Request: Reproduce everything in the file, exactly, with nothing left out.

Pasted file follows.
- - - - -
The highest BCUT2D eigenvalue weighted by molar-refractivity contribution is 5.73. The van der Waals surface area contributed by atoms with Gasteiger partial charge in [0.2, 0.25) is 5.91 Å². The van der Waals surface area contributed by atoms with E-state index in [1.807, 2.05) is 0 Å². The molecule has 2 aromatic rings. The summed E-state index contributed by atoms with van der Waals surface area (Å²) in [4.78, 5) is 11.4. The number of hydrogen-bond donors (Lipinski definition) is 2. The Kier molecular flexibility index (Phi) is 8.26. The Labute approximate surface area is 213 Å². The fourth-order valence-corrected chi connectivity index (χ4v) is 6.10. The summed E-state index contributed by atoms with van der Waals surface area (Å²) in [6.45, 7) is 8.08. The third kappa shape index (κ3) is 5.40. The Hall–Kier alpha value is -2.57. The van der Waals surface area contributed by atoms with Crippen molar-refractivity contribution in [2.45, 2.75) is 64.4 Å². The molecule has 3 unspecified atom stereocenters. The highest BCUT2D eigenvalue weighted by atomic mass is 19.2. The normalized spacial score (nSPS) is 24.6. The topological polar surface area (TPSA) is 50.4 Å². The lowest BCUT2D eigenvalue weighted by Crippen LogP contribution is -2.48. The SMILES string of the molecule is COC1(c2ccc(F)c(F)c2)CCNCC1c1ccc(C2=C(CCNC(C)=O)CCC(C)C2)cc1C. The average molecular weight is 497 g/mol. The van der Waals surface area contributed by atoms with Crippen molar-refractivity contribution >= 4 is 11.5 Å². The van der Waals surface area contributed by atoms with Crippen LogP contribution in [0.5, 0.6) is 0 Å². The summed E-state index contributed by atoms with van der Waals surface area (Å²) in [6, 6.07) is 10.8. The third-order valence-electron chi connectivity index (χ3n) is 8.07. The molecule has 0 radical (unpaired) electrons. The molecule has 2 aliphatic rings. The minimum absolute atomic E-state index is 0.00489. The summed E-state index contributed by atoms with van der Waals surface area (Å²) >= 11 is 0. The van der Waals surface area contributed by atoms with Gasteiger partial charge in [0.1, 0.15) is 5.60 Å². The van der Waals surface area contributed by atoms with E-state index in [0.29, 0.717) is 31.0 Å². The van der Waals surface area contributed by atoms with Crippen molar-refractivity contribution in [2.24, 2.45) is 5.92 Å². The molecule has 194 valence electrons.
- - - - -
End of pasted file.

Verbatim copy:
The highest BCUT2D eigenvalue weighted by molar-refractivity contribution is 5.73. The van der Waals surface area contributed by atoms with Gasteiger partial charge in [0.2, 0.25) is 5.91 Å². The van der Waals surface area contributed by atoms with E-state index in [1.807, 2.05) is 0 Å². The molecule has 2 aromatic rings. The summed E-state index contributed by atoms with van der Waals surface area (Å²) in [4.78, 5) is 11.4. The number of hydrogen-bond donors (Lipinski definition) is 2. The Kier molecular flexibility index (Phi) is 8.26. The Labute approximate surface area is 213 Å². The fourth-order valence-corrected chi connectivity index (χ4v) is 6.10. The summed E-state index contributed by atoms with van der Waals surface area (Å²) in [6.45, 7) is 8.08. The third kappa shape index (κ3) is 5.40. The Hall–Kier alpha value is -2.57. The van der Waals surface area contributed by atoms with Crippen molar-refractivity contribution in [2.45, 2.75) is 64.4 Å². The molecule has 3 unspecified atom stereocenters. The highest BCUT2D eigenvalue weighted by atomic mass is 19.2. The normalized spacial score (nSPS) is 24.6. The topological polar surface area (TPSA) is 50.4 Å². The lowest BCUT2D eigenvalue weighted by Crippen LogP contribution is -2.48. The SMILES string of the molecule is COC1(c2ccc(F)c(F)c2)CCNCC1c1ccc(C2=C(CCNC(C)=O)CCC(C)C2)cc1C. The average molecular weight is 497 g/mol. The van der Waals surface area contributed by atoms with Crippen molar-refractivity contribution >= 4 is 11.5 Å². The van der Waals surface area contributed by atoms with Crippen LogP contribution in [0.5, 0.6) is 0 Å². The summed E-state index contributed by atoms with van der Waals surface area (Å²) in [6, 6.07) is 10.8. The third-order valence-electron chi connectivity index (χ3n) is 8.07. The molecule has 0 radical (unpaired) electrons. The molecule has 2 aliphatic rings. The minimum absolute atomic E-state index is 0.00489. The summed E-state index contributed by atoms with van der Waals surface area (Å²) >= 11 is 0. The van der Waals surface area contributed by atoms with Gasteiger partial charge in [0.1, 0.15) is 5.60 Å². The van der Waals surface area contributed by atoms with E-state index in [0.29, 0.717) is 31.0 Å². The van der Waals surface area contributed by atoms with Crippen molar-refractivity contribution in [2.24, 2.45) is 5.92 Å². The molecule has 194 valence electrons.